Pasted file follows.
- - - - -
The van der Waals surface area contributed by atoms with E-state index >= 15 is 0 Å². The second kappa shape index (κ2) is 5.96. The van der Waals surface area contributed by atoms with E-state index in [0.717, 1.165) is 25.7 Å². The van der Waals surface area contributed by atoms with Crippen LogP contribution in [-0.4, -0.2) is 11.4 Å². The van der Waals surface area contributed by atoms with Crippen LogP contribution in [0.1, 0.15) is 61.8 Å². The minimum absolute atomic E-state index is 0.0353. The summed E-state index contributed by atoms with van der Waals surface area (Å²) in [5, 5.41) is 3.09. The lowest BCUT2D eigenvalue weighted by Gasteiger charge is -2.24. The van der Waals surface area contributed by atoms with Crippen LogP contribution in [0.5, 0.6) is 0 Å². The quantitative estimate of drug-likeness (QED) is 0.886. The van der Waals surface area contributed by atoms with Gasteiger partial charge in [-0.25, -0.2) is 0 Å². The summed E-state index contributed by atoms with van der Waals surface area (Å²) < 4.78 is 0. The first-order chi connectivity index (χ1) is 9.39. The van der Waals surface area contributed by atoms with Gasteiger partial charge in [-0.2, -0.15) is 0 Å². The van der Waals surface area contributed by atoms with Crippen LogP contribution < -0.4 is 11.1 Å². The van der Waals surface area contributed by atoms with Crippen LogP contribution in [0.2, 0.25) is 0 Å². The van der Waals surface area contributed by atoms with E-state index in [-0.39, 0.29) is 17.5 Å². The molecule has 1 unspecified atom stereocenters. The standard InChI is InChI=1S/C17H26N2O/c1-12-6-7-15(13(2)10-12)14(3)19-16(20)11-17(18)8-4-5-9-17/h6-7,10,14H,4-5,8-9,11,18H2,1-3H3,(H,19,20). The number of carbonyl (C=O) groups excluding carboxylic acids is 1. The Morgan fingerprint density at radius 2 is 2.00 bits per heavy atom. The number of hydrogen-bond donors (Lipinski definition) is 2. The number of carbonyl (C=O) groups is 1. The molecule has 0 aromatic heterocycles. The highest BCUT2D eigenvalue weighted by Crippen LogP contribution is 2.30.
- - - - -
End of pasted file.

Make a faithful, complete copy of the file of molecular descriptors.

The van der Waals surface area contributed by atoms with E-state index >= 15 is 0 Å². The second kappa shape index (κ2) is 5.96. The van der Waals surface area contributed by atoms with E-state index in [0.717, 1.165) is 25.7 Å². The van der Waals surface area contributed by atoms with Crippen LogP contribution in [-0.4, -0.2) is 11.4 Å². The van der Waals surface area contributed by atoms with Crippen LogP contribution in [0.1, 0.15) is 61.8 Å². The minimum absolute atomic E-state index is 0.0353. The summed E-state index contributed by atoms with van der Waals surface area (Å²) in [5, 5.41) is 3.09. The lowest BCUT2D eigenvalue weighted by Gasteiger charge is -2.24. The van der Waals surface area contributed by atoms with Crippen LogP contribution in [0.5, 0.6) is 0 Å². The quantitative estimate of drug-likeness (QED) is 0.886. The van der Waals surface area contributed by atoms with Gasteiger partial charge in [-0.25, -0.2) is 0 Å². The summed E-state index contributed by atoms with van der Waals surface area (Å²) < 4.78 is 0. The first-order chi connectivity index (χ1) is 9.39. The van der Waals surface area contributed by atoms with Gasteiger partial charge in [-0.2, -0.15) is 0 Å². The van der Waals surface area contributed by atoms with Crippen LogP contribution < -0.4 is 11.1 Å². The van der Waals surface area contributed by atoms with Crippen LogP contribution in [0.2, 0.25) is 0 Å². The van der Waals surface area contributed by atoms with E-state index in [-0.39, 0.29) is 17.5 Å². The molecule has 1 unspecified atom stereocenters. The standard InChI is InChI=1S/C17H26N2O/c1-12-6-7-15(13(2)10-12)14(3)19-16(20)11-17(18)8-4-5-9-17/h6-7,10,14H,4-5,8-9,11,18H2,1-3H3,(H,19,20). The number of carbonyl (C=O) groups excluding carboxylic acids is 1. The Morgan fingerprint density at radius 2 is 2.00 bits per heavy atom. The number of hydrogen-bond donors (Lipinski definition) is 2. The number of carbonyl (C=O) groups is 1. The molecule has 0 aromatic heterocycles. The highest BCUT2D eigenvalue weighted by Crippen LogP contribution is 2.30.